December 29, 2016
There’s so much stigma surrounding addiction that it’s not surprising that much of the “information” available about it is really misinformation. Often, the things we think we know about the topic are just myths that have been repeated so often they’ve gained the ring of truth. This is especially true when it comes to the idea of the “addictive personality.” We hear this used to justify everything from an evening spent binge-watching Netflix to a friend’s alcohol dependence, but when it comes to “addictive personalities,” what we think we know may be entirely fictional.
Truth: Though there are traits that many people with addictions share, there is no universal personality type that predisposes a person to developing an addiction. Caring wives and husbands can be addicts as easily as social outcasts. What those with addictions do share, however, is a loss of control to their addictions. This is what separates true addicts from those who jokingly claim they are addicted to chocolate or coffee. When a substance or activity begins to negatively influence your behaviors and your feelings about those behaviors, it’s time to consult an addiction specialist
Truth: This is another common myth that has no basis in fact. addiction does not develop due to a lack of self-control or willpower. In fact, the reverse is true: an addiction is what causes a loss of self-control, often due to the physical dependence of the brain and body on the addictive substance. By definition, an addiction is not a habit that can simply be broken by firm resolve. Though the quality of a person’s character has no impact on whether he or she develops an addiction, there are traits that can act as predictors, such as compulsiveness and limited coping mechanisms. If you are concerned that your feelings or behavior may lead you to experiment with addictive substances, a licensed therapist can help you address them before they become problems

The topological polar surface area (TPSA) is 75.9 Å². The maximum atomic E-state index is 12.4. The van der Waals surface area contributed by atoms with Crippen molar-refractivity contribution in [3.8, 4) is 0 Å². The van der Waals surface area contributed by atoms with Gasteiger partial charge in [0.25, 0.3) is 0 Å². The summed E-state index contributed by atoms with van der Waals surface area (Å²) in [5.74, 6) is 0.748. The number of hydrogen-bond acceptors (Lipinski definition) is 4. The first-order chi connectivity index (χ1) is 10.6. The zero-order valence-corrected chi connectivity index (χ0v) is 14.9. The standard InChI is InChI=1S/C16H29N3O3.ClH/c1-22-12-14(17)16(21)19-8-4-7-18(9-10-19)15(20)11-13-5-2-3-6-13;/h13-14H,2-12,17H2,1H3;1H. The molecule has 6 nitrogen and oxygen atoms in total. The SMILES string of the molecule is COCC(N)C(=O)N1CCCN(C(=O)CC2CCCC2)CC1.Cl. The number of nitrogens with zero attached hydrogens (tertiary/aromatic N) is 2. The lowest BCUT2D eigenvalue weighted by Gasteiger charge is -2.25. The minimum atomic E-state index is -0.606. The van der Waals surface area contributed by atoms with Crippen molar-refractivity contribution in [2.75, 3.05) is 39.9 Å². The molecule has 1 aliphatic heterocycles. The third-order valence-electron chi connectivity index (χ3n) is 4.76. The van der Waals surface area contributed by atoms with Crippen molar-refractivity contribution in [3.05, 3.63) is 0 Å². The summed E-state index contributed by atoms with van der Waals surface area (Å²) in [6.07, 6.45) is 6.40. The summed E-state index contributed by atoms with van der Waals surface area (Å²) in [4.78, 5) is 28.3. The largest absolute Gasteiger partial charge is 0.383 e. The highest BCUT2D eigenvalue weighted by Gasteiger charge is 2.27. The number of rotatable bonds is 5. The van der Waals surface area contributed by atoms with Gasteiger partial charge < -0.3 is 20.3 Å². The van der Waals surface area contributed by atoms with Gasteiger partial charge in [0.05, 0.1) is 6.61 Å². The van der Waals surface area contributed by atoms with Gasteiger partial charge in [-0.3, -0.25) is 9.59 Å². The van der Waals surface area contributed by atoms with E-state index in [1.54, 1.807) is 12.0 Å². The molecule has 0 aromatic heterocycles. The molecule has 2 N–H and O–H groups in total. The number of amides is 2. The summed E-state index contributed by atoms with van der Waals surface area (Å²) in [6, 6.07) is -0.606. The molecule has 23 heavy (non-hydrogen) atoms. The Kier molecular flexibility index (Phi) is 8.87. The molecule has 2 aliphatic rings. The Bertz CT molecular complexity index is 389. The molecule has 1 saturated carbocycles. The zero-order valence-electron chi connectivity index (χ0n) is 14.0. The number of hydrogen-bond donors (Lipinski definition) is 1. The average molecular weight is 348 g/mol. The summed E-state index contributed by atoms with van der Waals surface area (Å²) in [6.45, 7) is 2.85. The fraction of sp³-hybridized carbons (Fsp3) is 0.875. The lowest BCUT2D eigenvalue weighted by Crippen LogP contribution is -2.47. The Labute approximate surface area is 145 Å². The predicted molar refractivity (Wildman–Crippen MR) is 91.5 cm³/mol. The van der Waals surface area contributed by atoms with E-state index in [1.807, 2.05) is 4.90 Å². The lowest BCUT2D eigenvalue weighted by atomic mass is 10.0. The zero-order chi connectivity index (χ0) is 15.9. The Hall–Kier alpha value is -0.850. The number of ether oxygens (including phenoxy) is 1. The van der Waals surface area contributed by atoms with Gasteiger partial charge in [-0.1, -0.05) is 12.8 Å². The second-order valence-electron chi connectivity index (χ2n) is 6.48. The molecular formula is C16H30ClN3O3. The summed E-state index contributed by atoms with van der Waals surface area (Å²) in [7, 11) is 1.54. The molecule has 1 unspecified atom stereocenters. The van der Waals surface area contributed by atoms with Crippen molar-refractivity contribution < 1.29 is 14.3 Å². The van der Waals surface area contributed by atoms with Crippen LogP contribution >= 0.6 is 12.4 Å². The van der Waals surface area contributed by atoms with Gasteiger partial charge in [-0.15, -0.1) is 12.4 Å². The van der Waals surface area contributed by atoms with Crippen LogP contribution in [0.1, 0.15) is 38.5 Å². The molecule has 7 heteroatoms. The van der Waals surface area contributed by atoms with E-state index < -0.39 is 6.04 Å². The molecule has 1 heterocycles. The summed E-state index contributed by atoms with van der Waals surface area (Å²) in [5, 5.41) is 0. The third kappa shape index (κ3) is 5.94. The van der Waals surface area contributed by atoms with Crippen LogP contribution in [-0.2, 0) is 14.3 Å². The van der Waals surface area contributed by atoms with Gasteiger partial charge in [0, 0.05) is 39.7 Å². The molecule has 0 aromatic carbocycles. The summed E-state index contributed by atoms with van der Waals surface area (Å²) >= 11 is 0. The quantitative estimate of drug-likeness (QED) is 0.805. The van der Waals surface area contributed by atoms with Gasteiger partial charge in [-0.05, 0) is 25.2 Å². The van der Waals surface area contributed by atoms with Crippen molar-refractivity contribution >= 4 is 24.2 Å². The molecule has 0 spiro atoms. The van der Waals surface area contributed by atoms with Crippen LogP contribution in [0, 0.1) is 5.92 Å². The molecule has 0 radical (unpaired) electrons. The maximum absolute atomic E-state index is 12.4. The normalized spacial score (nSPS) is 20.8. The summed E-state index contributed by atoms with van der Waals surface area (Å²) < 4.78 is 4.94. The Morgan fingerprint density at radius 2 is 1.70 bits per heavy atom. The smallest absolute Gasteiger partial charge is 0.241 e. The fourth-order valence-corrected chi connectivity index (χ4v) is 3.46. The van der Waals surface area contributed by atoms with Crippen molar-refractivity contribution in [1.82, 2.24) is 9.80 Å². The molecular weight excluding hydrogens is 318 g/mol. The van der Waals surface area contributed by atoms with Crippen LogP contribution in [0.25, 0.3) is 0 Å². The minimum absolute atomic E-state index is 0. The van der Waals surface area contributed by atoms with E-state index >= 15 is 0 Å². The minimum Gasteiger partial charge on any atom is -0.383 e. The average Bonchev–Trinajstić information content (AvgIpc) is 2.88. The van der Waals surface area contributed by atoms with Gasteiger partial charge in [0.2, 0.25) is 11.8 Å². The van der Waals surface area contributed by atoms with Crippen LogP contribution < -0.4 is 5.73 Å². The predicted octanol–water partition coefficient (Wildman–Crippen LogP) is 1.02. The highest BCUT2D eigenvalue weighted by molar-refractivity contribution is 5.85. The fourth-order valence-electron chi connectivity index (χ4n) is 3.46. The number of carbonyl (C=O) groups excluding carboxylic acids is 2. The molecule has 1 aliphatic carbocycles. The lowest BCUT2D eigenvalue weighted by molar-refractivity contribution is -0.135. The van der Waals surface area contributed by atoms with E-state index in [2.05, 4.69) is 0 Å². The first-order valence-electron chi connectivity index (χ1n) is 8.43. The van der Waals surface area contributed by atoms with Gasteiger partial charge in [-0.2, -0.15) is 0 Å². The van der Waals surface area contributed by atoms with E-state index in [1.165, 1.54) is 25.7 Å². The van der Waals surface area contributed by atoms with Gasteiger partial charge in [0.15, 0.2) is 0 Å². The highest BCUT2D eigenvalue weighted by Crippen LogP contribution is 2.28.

Truth: There’s a stereotype of the “addictive personality” causing someone to become dependent on everything from chocolate and coffee to alcohol and heroin. This is simply not the case. According to Maia Szalavitz, author of Unbroken Brain, only about half of people with an addiction have two or more at once. Those recovering from addiction are more likely to form new dependencies, however. Often, an addiction leaves a void in one’s life, which is most easily filled by other addictive behaviors. This would explain some of the myths surrounding this aspect of “addictive personalities.”
Truth: Because of the attention that illegal drug addiction gets, it’s easy to assume that people with addictions have a personality that predisposes them to be criminals. And in extreme cases, addicts may turn to various illegal activities in a desperate attempt to feed their habit. The vast majority of addictions, however, are to legal substances or activities, such as tobacco, alcohol, and shopping. Often, those with addictions feel ashamed of their behavior and of their inability to control it. This may lead them to lie to friends and family, reinforcing the idea that they are inherently untrustworthy. It is important to realize, however, that having an addiction does not itself make someone into a criminal. Those struggling with addiction already face enough stigma without adding false accusations of crime.
Truth: One of the most harmful myths regarding an “addictive personality” is that it is something a person is born with and is no more subject to change than height or eye color. This attitude completely disregards the role that a person’s environment plays, as well as robbing them of personal responsibility. It’s true that as with other illnesses, there are genetic traits that can lead a person toward addiction. However, there is no guarantee that a family history of addiction will be “passed down,” and a lack of such a history does not protect someone from developing an addiction. Regardless of family history, it is important to seek good role models and adopt healthy coping mechanisms, especially for children and young adults. This will help them build resilience and make them less susceptible to addictive behavior.
While it may be convenient to explain away addictions with a personality disorder, the truth is much more complex. addiction is an illness, but not one that always arises from the same causes. According to The Lakes Treatment Center, one of the leading predictors of addiction treatment success is the support of caring and understanding loved ones. If you or someone you know is facing addiction, it is important to know that it is not an inherent part of who you are. When you’re ready to overcome your addiction, a specialist can help you find ways to cope and move forward.